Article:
A friend in the FBI also helped Col. Paige on another issue of great personal interest: becoming an Eagle Scout. His old paperwork had never been properly submitted before he enlisted in the Marine Corps. In March, he received his Eagle Scout badge. "My heart is overwhelmed with joy," he said at the time.

His first wife, Genevieve Paige, died in 1979. Survivors include his wife of 23 years, Marilyn Paige of La Quinta; two children from his first marriage, Mitchell J. Paige of Goddard, Kan., and Janis Bruha of San Mateo, Calif.; four stepchildren, Wendy Allaire of Laguna Hills, Calif., Judith Terry of Biggs, Calif., William Wylde of Whittier, Calif., and Robert Corey Wylde of Fullerton, Calif.; fifteen grandchildren; and six great-grandchildren.


2003 Courtesy of The Washington Post Company
It was the honor of a lifetime, to meet a Congressional Medal of Honor recipient from World War II. In June of 2000, Retired USMC Colonel Mitchell Paige visited Eldred and I joined the long line of people who wished to meet him and maybe get an autograph and photo taken with him. As seen above, I did manage to have a photograph of us two together and Colonel Paige also signed my History of the United States Marine Corps book.

Colonel Paige was a great hero of the Pacific battlefield during World War II. He was one of thirty-five Pennsylvanians to receive the Medal of Honor during the war. Col. Paige took interest in my being a historian of military history and he even expressed a desire to visit my collection archive, but his schedule was always so tight that we never managed to break away for a few moments so he could tour my place. Each time Col. Paige returned to Eldred he always remembered me and was always the true "officer and a gentleman" to everyone around him.

The United States Marine Corps and we have lost a hero, but he will never be forgotten.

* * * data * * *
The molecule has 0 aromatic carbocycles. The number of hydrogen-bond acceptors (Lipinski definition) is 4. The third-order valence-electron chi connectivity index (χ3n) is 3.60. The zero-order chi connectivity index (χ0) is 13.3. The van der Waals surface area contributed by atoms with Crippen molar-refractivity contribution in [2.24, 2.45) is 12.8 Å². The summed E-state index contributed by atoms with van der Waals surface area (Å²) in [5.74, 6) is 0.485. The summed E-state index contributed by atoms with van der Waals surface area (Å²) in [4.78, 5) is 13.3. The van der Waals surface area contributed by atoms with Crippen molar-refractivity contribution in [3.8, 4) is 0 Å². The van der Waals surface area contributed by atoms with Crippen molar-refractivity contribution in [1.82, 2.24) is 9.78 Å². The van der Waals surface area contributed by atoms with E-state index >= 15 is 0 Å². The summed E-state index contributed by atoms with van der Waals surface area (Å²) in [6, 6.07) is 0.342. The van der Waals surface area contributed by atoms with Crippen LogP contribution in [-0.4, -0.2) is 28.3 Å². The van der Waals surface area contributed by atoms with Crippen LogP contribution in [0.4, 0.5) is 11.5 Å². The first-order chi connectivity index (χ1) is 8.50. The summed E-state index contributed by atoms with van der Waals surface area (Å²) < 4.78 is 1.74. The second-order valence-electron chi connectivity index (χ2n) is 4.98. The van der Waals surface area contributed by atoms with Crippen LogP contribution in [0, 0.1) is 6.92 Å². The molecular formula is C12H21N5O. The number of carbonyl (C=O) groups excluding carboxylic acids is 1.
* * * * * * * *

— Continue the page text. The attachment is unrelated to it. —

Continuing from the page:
The President of the United States
in the name of The Congress
takes pleasure in presenting theMedal of Honor to

MITCHELL PAIGE

Rank and organization: Platoon Sergeant, U.S. Marine Corps.
Place and date: Solomon Islands, 26 October 1942.
Entered service at: Pennsylvania.
Born: 31 August 1918, Charleroi, Pa.

Citation:
For extraordinary heroism and conspicuous gallantry in action above and beyond the call of duty while serving with a company of marines in combat against enemy Japanese forces in the Solomon Islands on 26 October 1942. When the enemy broke through the line directly in front of his position, P/Sgt. Paige, commanding a machinegun section with fearless determination, continued to direct the fire of his gunners until all his men were either killed or wounded. Alone, against the deadly hail of Japanese shells, he fought with his gun and when it was destroyed, took over another, moving from gun to gun, never ceasing his withering fire against the advancing hordes until reinforcements finally arrived. Then, forming a new line, he dauntlessly and aggressively led a bayonet charge, driving the enemy back and preventing a breakthrough in our lines. His great personal valor and unyielding devotion to duty were in keeping with the highest traditions of the U.S. Naval Service.